At the first Christmas Jesus did not have it so easy.

He too came as a stranger, in his mother’s womb, but his was a humble birth in a poor stable; there was only just enough room for him.

The ox and ass made for a smelly and unhygienic maternity ward.

His first guests were a bunch of shepherds, in those days society’s outcasts; the last people you or I would probably invite to our celebration of a new birth.

All this, however, was God’s deliberate choice.

God wanted to be with those on the edge who did not have much room.

Read it all.

Posted in * Anglican - Episcopal, * Christian Life / Church Life, Anglican Provinces, Christmas, Christology, Church of England (CoE), Church Year / Liturgical Seasons, CoE Bishops, Theology

(CC) Matt Fitzgerald on the Holy Family–God among the imperfect

I don’t know what a perfect first-century family looked like, but I’m certain that Joseph and Mary didn’t fit the ideal. Joseph had no money. He had no safe place for his wife to give birth and no plausible explanation for her pregnancy. How scared they must have been. Their family was turned upside down before it even began.

I know about unusual families. I come from one. There is a picture in one of my mother’s photo albums of the day she and my stepfather were married. They are holding hands and looking pleased but also totally overwhelmed. Each had lost a spouse to cancer only 18 months before. Their kids are on either side of them””six teenagers with mouths stuffed full of braces, heads full of regrettable ’80s hair, each one of them with a dead look in his or her eyes. When I look at that picture and see my biological sister, my adopted sister, three step-siblings whom I didn’t know, my stepfather, my mother and me, I don’t see an ideal family. I see something quite unusual.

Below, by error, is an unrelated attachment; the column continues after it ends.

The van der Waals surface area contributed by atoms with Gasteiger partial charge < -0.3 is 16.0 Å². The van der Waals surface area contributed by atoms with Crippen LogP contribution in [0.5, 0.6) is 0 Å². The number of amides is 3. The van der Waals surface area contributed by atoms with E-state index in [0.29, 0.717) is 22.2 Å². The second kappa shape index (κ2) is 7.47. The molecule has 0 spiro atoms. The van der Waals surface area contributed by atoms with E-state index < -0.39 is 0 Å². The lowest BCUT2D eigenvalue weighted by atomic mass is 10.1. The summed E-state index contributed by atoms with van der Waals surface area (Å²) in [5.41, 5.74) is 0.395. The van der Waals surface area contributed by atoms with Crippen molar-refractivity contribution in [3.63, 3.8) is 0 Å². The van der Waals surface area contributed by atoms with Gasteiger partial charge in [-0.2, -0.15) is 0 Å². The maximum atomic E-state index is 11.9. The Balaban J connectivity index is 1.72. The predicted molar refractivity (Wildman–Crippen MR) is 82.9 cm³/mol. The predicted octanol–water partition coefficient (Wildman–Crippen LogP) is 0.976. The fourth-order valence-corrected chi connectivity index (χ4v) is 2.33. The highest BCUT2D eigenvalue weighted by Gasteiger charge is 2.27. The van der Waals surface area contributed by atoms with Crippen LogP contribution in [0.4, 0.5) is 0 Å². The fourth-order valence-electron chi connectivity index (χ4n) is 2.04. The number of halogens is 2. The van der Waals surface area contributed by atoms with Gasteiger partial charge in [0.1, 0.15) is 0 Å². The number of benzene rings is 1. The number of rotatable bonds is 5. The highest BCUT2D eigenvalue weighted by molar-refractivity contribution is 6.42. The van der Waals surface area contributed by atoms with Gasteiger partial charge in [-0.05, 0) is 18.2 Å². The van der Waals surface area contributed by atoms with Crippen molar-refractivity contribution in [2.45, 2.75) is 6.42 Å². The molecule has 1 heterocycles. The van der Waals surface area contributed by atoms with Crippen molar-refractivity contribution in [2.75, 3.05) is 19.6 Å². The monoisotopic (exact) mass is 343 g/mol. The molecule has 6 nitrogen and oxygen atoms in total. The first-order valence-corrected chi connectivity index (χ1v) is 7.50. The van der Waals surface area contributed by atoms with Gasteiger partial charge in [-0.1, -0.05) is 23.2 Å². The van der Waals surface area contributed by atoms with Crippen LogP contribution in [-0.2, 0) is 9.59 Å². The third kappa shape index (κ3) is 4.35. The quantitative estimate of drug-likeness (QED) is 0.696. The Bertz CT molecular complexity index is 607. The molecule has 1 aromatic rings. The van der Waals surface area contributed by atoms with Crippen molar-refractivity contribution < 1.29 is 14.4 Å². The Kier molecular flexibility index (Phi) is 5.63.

Read it all.

Posted in * Christian Life / Church Life, * Culture-Watch, Advent, Anthropology, Christmas, Christology, Church Year / Liturgical Seasons, Ethics / Moral Theology, Marriage & Family, Theology, Theology: Scripture

(AM) CEEC Chair suggests “gracious division”

What can we expect of the Shared Conversations?

By Stephen Hofmeyr QC, Acting Chairman of the Church of England Evangelical Council, writing in the Church of England Newspaper.

The Church of England is embarking on a process of “shared conversations” which has two objectives. The first objective is ”˜to clarify how we can most effectively be a missionary church in a culture which has changed its view on human sexuality’. Amen! The revealed truth of the gospel is God’s truth for all people, everywhere, in every age. Therefore, the issue about being an effective missionary church is not about whether we are free to change what God has taught, but how to communicate God’s truth in a culture that has changed its view. In areas of human sexuality, that will require a communication of the Bible’s teaching about the body and sexuality which a generation ago would have gone without saying. So long as the scope of this first objective is correctly understood, it presents a wonderful opportunity. The second objective is ”˜to clarify the implications of what it means for the Church of England to live with ”¦ “good disagreement” on these issues’. What are the possible outcomes of these shared conversations?